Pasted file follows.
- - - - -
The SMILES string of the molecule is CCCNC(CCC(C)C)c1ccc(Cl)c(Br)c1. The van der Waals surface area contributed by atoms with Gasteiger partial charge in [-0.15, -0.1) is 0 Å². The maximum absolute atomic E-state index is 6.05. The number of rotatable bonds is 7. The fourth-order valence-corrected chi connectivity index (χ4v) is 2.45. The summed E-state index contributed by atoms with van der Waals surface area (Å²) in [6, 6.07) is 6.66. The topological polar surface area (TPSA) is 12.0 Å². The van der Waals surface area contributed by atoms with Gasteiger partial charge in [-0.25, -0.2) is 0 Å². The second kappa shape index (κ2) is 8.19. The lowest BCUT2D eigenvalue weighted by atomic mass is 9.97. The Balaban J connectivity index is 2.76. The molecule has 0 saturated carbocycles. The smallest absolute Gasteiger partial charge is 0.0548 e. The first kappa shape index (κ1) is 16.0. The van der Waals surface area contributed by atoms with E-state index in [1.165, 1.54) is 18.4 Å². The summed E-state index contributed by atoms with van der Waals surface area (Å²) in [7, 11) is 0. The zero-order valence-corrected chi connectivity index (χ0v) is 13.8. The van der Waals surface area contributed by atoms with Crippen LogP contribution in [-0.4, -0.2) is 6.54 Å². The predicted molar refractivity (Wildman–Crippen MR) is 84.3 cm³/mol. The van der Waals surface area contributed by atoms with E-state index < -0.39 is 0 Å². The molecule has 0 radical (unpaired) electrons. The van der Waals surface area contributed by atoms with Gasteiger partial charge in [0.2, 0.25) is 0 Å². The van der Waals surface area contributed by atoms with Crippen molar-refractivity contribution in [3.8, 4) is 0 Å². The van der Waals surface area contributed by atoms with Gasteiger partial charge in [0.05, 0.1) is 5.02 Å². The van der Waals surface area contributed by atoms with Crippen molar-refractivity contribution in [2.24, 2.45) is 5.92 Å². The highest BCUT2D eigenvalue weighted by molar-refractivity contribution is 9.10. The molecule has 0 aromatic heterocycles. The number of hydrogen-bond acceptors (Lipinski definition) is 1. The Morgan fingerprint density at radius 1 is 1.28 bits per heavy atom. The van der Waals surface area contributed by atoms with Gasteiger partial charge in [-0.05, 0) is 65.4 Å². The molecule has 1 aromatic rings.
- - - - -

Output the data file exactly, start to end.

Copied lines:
The SMILES string of the molecule is CCCNC(CCC(C)C)c1ccc(Cl)c(Br)c1. The van der Waals surface area contributed by atoms with Gasteiger partial charge in [-0.15, -0.1) is 0 Å². The maximum absolute atomic E-state index is 6.05. The number of rotatable bonds is 7. The fourth-order valence-corrected chi connectivity index (χ4v) is 2.45. The summed E-state index contributed by atoms with van der Waals surface area (Å²) in [6, 6.07) is 6.66. The topological polar surface area (TPSA) is 12.0 Å². The van der Waals surface area contributed by atoms with Gasteiger partial charge in [-0.25, -0.2) is 0 Å². The second kappa shape index (κ2) is 8.19. The lowest BCUT2D eigenvalue weighted by atomic mass is 9.97. The Balaban J connectivity index is 2.76. The molecule has 0 saturated carbocycles. The smallest absolute Gasteiger partial charge is 0.0548 e. The first kappa shape index (κ1) is 16.0. The van der Waals surface area contributed by atoms with E-state index in [1.165, 1.54) is 18.4 Å². The summed E-state index contributed by atoms with van der Waals surface area (Å²) in [7, 11) is 0. The zero-order valence-corrected chi connectivity index (χ0v) is 13.8. The van der Waals surface area contributed by atoms with Crippen LogP contribution in [-0.4, -0.2) is 6.54 Å². The predicted molar refractivity (Wildman–Crippen MR) is 84.3 cm³/mol. The van der Waals surface area contributed by atoms with E-state index < -0.39 is 0 Å². The molecule has 0 radical (unpaired) electrons. The van der Waals surface area contributed by atoms with Gasteiger partial charge in [0.2, 0.25) is 0 Å². The van der Waals surface area contributed by atoms with Crippen molar-refractivity contribution in [3.8, 4) is 0 Å². The van der Waals surface area contributed by atoms with Gasteiger partial charge in [0.05, 0.1) is 5.02 Å². The van der Waals surface area contributed by atoms with Crippen molar-refractivity contribution in [2.24, 2.45) is 5.92 Å². The highest BCUT2D eigenvalue weighted by molar-refractivity contribution is 9.10. The molecule has 0 aromatic heterocycles. The number of hydrogen-bond acceptors (Lipinski definition) is 1. The Morgan fingerprint density at radius 1 is 1.28 bits per heavy atom. The van der Waals surface area contributed by atoms with Gasteiger partial charge in [-0.05, 0) is 65.4 Å². The molecule has 1 aromatic rings.